And then, there was a real interesting article about The Obama Administration addressing the business community to see what obstacles are there to hiring people. Now first let’s take a look who is heading this effort. This policy review committee is driven by The US National Economic Counsel and they probed the Business Roundtable (An organization of the several hundred leading US Businesses from the likes of Allstate and Alcoa to Yahoo and Xerox) on what policies could be changed to improve the employment situation. Heading the US national Economic Committee is of course President Obama, but the director is Lawrence Summers an economist with a questionable backround who has NEVER been responsible for a budget or creating a single job in the private sector. He is assisted by Jason Furman who by his own Whitehouse bio is an economist and an influential policy intellectual. They are helped by one Diana Farrel who was a director or research at McKinsey and Company a lobbyist research resource company. They are joined at their meetings by (I will proved the names and practical work experience in the private sector managing budgets and hiring people since that what this policy review board was intended to do.) Joe Biden NONE if you don’t count a couple of part time jobs while in school), Hillary Rodham Clinton, NONE if you don’t count her time on the Board of Wal-Mart as legal representation) Timothy Geithner, NONE ,

Tom Vilsack NONE, Gary Locke NONE, but managed to put together enough part time jobs and scholarship to make his way through Yale, Hilda Solis NONE (Anyboday seeing a trend here?), Shaun Donovan, he was a Managing Director at Prudential Mortgate overseeing a 1.5 billion dollar portfolio of loans, Ray LaHood who did work his way through school and was director of the Rock Island County Youth Services Bureau, which based upon a newsletter from March 2010, annual proceeds today might be in the neighborhood of $60,000 (that would be thousands) meaning he had some budget responsibilty, Steven Chu physicists NONE, and Kathleen Sebelius has a BA in political science and an MBA in Public Administration NONE.  If you recognize the names from Joe Biden on, That is the White House Cabinet.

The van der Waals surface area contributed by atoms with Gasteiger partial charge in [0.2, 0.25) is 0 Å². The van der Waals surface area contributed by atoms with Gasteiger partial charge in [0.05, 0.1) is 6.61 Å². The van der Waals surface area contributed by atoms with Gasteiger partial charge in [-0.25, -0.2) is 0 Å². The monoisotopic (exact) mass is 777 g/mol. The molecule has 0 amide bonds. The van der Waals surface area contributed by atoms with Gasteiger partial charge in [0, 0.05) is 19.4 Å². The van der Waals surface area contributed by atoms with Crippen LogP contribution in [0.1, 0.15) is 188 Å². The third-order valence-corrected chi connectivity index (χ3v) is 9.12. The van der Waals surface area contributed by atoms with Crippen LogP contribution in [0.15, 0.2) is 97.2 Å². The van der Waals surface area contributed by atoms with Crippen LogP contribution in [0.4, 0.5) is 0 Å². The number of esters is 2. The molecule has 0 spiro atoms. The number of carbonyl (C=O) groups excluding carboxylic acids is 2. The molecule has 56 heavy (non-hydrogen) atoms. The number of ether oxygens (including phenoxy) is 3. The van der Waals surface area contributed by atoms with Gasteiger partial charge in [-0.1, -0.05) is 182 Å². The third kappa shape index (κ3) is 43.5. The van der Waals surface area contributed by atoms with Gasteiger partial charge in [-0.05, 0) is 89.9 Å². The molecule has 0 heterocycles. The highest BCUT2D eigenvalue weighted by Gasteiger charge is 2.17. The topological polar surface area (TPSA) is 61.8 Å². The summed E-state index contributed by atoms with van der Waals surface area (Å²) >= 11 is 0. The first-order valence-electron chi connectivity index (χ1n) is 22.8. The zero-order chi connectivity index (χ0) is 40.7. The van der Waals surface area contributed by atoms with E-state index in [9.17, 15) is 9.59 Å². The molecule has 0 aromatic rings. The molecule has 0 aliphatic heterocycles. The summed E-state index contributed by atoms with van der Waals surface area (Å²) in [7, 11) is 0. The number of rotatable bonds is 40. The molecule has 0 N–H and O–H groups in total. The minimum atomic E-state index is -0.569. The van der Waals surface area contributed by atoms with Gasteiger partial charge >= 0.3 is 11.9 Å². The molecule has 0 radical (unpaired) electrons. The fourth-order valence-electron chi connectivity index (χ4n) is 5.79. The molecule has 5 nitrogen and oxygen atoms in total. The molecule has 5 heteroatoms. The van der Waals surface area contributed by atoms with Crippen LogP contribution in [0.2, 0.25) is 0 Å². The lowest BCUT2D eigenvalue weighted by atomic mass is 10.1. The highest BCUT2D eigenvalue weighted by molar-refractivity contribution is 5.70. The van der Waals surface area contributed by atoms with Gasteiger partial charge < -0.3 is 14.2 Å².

(Sidenote- I got a crisp $100.00 Bill to the first person who can tell me what administration had fewer people from the private sector responsible for a budget or creating jobs on their cabinet.)

Here is what the roundtable came up with:  "FCC controls on broadband Internet, EPA regulation of greenhouse gases, increased taxes on foreign earnings, shareholder rights to nominate directors,
new requirements on derivatives trading, end to secret ballots in union elections, expanded damages for pay discrimination, uncertainty over new healthcare rules,and  restrictions on drilling".
Source: Business Roundtable I did cut and past that list.

Now we provided this list as a record for what the 54 page document provided to the government might help grow employment.  Let's track what if anything they do with the list.

Salve Lucrum